Fertilizer is one of the major contributors to increased crop production but thecontinuous and imbalanced use of chemical fertilizer is causing unsustainable environmentalpenalties like soil health deterioration, contamination of surface water, nitrate pollution of ground water and atmospheric pollution etc. The problems like leaching, volatilization,de-nitrification of nitrogen and deposition of non-available phosphorus in soils are also dueto more use of chemical fertilizers. Fertilizer use efficiency in India is 30-50 % for Nitrogen,15-20% for Phosphorus and 70-80 % for Potassium. Above all, the production of inorganicfertilizers is energy intensive, depending upon fossil fuel and hence becoming costly day byday. To cope with the above situation, Indian agricultural scientists are constantly stressingupon the use of bio-fertilizers. During 2001-2002, the production and distribution of bio-fertilizers in the country was roughly 10,000 metric tones, where the production of Rhizobium, Azotobactor, Azospirillum, Acetobactor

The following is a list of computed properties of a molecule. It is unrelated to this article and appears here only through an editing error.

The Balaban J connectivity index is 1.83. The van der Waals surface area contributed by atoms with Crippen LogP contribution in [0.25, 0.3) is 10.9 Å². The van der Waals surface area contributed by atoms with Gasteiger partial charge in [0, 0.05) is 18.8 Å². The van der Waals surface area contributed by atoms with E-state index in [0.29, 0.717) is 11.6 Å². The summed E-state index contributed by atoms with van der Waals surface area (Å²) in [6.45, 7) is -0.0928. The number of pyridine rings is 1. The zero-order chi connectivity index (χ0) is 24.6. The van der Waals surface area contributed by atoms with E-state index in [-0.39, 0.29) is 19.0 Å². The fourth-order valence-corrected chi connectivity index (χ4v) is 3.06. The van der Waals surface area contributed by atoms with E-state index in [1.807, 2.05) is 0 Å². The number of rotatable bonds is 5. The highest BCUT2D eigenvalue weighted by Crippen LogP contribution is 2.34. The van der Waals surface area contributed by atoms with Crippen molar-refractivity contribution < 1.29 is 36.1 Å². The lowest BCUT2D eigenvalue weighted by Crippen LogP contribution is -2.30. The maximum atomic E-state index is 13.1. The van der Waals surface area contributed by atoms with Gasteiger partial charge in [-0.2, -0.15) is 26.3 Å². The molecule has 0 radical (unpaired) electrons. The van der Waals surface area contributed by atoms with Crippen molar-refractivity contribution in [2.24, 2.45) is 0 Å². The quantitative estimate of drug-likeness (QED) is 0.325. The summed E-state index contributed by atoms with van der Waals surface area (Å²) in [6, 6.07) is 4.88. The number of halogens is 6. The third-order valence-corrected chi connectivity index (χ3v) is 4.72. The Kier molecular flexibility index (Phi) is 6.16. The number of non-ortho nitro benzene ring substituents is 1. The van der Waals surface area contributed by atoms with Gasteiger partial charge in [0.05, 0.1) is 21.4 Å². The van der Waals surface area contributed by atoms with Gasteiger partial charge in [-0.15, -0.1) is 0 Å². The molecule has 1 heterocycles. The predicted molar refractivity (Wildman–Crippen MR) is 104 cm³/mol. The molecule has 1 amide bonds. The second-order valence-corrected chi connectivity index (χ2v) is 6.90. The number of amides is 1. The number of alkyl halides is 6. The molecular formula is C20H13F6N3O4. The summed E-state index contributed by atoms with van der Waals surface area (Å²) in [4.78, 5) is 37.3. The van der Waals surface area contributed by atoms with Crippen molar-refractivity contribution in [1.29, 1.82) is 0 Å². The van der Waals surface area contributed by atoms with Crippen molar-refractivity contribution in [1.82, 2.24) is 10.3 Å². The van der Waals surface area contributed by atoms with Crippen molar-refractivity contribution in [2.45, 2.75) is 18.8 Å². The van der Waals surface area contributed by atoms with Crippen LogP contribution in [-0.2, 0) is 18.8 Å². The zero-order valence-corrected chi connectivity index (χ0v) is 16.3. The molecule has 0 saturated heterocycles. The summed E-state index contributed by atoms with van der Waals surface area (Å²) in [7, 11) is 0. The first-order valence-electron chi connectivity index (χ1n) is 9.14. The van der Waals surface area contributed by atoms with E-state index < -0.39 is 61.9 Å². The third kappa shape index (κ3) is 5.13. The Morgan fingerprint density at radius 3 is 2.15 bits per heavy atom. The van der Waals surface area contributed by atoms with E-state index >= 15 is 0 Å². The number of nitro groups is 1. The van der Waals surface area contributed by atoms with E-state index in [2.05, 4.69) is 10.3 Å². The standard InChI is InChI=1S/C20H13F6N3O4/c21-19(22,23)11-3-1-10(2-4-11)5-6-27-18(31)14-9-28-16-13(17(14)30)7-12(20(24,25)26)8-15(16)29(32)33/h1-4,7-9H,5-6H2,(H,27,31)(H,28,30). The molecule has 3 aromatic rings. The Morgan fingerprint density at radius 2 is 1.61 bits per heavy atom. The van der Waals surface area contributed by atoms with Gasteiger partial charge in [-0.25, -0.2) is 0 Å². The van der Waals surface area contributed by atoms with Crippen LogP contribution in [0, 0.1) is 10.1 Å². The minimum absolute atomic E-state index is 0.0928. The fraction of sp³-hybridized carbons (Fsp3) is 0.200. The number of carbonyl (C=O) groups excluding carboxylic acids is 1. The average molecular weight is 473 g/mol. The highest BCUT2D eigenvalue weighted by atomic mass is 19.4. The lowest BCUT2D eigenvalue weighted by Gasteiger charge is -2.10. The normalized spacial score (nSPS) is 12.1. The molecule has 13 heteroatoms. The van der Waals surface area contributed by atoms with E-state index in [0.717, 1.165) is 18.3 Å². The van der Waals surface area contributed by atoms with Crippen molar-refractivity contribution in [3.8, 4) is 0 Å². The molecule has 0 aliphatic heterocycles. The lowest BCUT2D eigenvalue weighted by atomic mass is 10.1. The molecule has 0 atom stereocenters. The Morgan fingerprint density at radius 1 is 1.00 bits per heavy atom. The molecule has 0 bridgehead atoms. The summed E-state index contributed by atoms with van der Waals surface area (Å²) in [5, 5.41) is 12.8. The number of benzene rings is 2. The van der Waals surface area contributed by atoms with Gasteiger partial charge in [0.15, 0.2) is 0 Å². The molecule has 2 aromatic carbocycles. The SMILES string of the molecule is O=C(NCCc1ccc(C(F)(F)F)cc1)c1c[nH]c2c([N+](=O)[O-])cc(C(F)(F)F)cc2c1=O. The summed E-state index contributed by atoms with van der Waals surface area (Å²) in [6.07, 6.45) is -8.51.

and PSB were 1603, 1553, 1258, 166and 4088 metric tones, respectively. Among the other bio-fertilizers, compost acceleratorslike cellulose/ lignin decomposers have got considerable importance. A biofertilizer (also bio-fertilizer) is a substance which contains living microorganisms which, when applied to seed, plant surfaces, or soil, colonizes the rhizosphere or the interior of the plant and promotes growth by increasing the supply or availability of primary nutrients to the host plant. Bio-fertilizers add nutrients through the natural processes of nitrogen fixation, solubilizing phosphorus, and stimulating plant growth through the synthesis of growth-promoting substances. Bio-fertilizers can be expected to reduce the use of chemical fertilizers and pesticides. The microorganisms in bio-fertilizers restore the soil's natural nutrient cycle and build soil organic matter. Through the use of bio-fertilizers, healthy plants can be grown,...
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